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Here's What's Shakin' With Salt

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But McCarron stands firm. "We have made too much of the issue of low sodium diets helping reduce blood pressure, and in that process we have not been talking to people about the issues that really matter," McCarron tells WebMD. Those issues are weight, too much alcohol, and getting a balanced diet. "We're not promoting the DASH diet, which has shown an effect that is probably 10 times as powerful as reducing salt." The DASH diet includes eating a lot of fruits and vegetables and low-fat dairy products.

"The problem is we started setting policy before we did the science," says McCarron. "What happens is that you get policy and education, and basically the bias is built-in. And then you get the data, and then what do you do?"

"Sometimes science get brushed aside in the interest of politics," he says, noting that it is hard to turn the tide of public policy.

Despite their differences, both men can agree on one thing: the need for Americans to adopt a healthier diet.

"I think the positive message, in terms of both blood pressure and overall [heart] health, is people should pay attention to their overall diet," says Kotchen, adding that it is "probably a mistake" to focus exclusively on salt. He says we should avoid obesity, avoid eating too much salt, and make sure we eat plenty of fruits and vegetables.

McCarron agrees. "The data say the most important thing to do is get a balanced diet," he says. "And we are doing a terrible job of that in this country -- the evidence is staring at us, walking down the street."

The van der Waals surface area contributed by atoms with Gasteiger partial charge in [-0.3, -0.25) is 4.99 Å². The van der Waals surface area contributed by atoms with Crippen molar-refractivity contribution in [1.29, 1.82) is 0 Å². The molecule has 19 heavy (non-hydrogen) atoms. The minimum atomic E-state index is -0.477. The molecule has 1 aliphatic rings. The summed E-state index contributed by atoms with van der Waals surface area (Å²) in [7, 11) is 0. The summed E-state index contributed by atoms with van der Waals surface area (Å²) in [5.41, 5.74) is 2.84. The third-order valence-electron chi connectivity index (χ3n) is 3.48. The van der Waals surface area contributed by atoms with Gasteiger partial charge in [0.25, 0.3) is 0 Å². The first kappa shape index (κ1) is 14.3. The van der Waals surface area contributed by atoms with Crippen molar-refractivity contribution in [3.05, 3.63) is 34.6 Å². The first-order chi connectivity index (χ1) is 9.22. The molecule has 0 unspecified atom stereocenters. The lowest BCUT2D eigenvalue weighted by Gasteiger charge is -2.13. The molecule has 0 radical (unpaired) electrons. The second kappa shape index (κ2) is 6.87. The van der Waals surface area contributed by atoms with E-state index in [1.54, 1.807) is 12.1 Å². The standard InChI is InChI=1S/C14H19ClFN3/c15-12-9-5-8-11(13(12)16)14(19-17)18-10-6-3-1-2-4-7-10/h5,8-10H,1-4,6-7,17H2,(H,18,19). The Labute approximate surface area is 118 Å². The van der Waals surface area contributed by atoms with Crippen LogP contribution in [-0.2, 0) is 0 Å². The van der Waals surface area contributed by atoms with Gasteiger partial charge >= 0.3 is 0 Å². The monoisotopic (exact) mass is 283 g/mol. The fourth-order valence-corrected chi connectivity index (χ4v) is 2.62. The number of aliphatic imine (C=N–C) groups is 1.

Sometimes it's not so easy to cut back on salt. "Most of the salt in the diet is hidden salt," says Kotchen. "It's not added from a salt shaker, but it's in products. Baked products and processed foods are generally very high in salt." He recommends that we look for sodium levels on food labels.

As for whether those guidelines will be changed when the Nutrition Committee meets next month, Kotchen says, "I suspect there will be no drastic change in the sodium recommendation."

Vital Information:

  • The American Heart Association recommends a healthy adult consume no more than six grams of salt each day. Research shows most Americans get about nine grams of salt a day.
  • Experts may disagree on the exact relationship between salt intake and one's blood pressure and how to counsel patients about it, but many feel that the importance of salt has been overemphasized.
  • Experts agree that there are other important contributors to consider, such as getting a balanced, low-fat diet that includes a lot of fruits and vegetables.
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